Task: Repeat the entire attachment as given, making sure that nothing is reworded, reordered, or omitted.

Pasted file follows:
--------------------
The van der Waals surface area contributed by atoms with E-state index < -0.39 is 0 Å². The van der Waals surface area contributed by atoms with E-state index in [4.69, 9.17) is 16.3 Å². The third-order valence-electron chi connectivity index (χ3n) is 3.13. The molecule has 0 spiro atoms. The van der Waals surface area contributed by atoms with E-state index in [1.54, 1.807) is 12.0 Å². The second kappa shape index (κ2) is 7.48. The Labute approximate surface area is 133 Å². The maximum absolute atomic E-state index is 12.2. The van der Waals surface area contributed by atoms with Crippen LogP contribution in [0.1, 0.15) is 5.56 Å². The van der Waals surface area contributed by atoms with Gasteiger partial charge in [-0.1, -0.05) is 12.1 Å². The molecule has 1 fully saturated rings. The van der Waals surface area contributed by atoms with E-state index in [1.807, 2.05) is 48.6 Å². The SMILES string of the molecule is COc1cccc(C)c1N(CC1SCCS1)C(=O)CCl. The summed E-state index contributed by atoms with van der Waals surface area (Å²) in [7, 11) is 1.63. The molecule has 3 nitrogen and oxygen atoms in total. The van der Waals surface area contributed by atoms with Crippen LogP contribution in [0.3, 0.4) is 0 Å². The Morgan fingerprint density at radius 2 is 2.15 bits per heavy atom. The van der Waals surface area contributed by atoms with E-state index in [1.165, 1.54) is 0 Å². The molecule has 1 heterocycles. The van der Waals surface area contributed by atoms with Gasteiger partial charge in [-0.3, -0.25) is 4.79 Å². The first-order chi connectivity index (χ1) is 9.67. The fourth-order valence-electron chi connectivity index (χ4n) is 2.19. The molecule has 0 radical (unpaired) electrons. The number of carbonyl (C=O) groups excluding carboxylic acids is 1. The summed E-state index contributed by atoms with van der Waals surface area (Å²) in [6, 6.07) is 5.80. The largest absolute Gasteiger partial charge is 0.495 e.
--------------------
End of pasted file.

The van der Waals surface area contributed by atoms with E-state index < -0.39 is 0 Å². The van der Waals surface area contributed by atoms with E-state index in [4.69, 9.17) is 16.3 Å². The third-order valence-electron chi connectivity index (χ3n) is 3.13. The molecule has 0 spiro atoms. The van der Waals surface area contributed by atoms with E-state index in [1.54, 1.807) is 12.0 Å². The second kappa shape index (κ2) is 7.48. The Labute approximate surface area is 133 Å². The maximum absolute atomic E-state index is 12.2. The van der Waals surface area contributed by atoms with Crippen LogP contribution in [0.1, 0.15) is 5.56 Å². The van der Waals surface area contributed by atoms with Gasteiger partial charge in [-0.1, -0.05) is 12.1 Å². The molecule has 1 fully saturated rings. The van der Waals surface area contributed by atoms with E-state index in [1.807, 2.05) is 48.6 Å². The SMILES string of the molecule is COc1cccc(C)c1N(CC1SCCS1)C(=O)CCl. The summed E-state index contributed by atoms with van der Waals surface area (Å²) in [7, 11) is 1.63. The molecule has 3 nitrogen and oxygen atoms in total. The van der Waals surface area contributed by atoms with Crippen LogP contribution in [0.3, 0.4) is 0 Å². The Morgan fingerprint density at radius 2 is 2.15 bits per heavy atom. The van der Waals surface area contributed by atoms with E-state index in [1.165, 1.54) is 0 Å². The molecule has 1 heterocycles. The van der Waals surface area contributed by atoms with Gasteiger partial charge in [-0.3, -0.25) is 4.79 Å². The first-order chi connectivity index (χ1) is 9.67. The fourth-order valence-electron chi connectivity index (χ4n) is 2.19. The molecule has 0 radical (unpaired) electrons. The number of carbonyl (C=O) groups excluding carboxylic acids is 1. The summed E-state index contributed by atoms with van der Waals surface area (Å²) in [6, 6.07) is 5.80. The largest absolute Gasteiger partial charge is 0.495 e.